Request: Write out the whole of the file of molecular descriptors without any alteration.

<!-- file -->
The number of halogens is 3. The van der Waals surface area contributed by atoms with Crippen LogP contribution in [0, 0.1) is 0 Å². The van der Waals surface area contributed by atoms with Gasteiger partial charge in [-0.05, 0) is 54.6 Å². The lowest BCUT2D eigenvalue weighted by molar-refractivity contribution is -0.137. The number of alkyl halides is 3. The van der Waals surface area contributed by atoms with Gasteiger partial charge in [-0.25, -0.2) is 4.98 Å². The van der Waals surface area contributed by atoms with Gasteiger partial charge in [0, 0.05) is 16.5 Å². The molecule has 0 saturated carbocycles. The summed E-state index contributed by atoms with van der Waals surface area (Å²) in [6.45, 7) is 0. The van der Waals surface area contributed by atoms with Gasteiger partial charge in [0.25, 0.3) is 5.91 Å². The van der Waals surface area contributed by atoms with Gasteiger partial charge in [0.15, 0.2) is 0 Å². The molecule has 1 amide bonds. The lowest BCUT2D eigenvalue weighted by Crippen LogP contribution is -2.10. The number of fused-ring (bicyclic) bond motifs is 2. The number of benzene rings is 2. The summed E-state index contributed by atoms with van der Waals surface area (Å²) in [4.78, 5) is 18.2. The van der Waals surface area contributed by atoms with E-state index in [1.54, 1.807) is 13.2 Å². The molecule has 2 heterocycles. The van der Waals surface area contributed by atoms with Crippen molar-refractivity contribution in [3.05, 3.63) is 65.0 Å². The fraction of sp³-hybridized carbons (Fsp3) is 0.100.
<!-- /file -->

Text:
The number of halogens is 3. The van der Waals surface area contributed by atoms with Crippen LogP contribution in [0, 0.1) is 0 Å². The van der Waals surface area contributed by atoms with Gasteiger partial charge in [-0.05, 0) is 54.6 Å². The lowest BCUT2D eigenvalue weighted by molar-refractivity contribution is -0.137. The number of alkyl halides is 3. The van der Waals surface area contributed by atoms with Gasteiger partial charge in [-0.25, -0.2) is 4.98 Å². The van der Waals surface area contributed by atoms with Gasteiger partial charge in [0, 0.05) is 16.5 Å². The molecule has 0 saturated carbocycles. The summed E-state index contributed by atoms with van der Waals surface area (Å²) in [6.45, 7) is 0. The van der Waals surface area contributed by atoms with Gasteiger partial charge in [0.25, 0.3) is 5.91 Å². The van der Waals surface area contributed by atoms with Gasteiger partial charge in [0.15, 0.2) is 0 Å². The molecule has 1 amide bonds. The lowest BCUT2D eigenvalue weighted by Crippen LogP contribution is -2.10. The number of fused-ring (bicyclic) bond motifs is 2. The number of benzene rings is 2. The summed E-state index contributed by atoms with van der Waals surface area (Å²) in [4.78, 5) is 18.2. The van der Waals surface area contributed by atoms with E-state index in [1.54, 1.807) is 13.2 Å². The molecule has 2 heterocycles. The van der Waals surface area contributed by atoms with Crippen molar-refractivity contribution in [3.05, 3.63) is 65.0 Å². The fraction of sp³-hybridized carbons (Fsp3) is 0.100.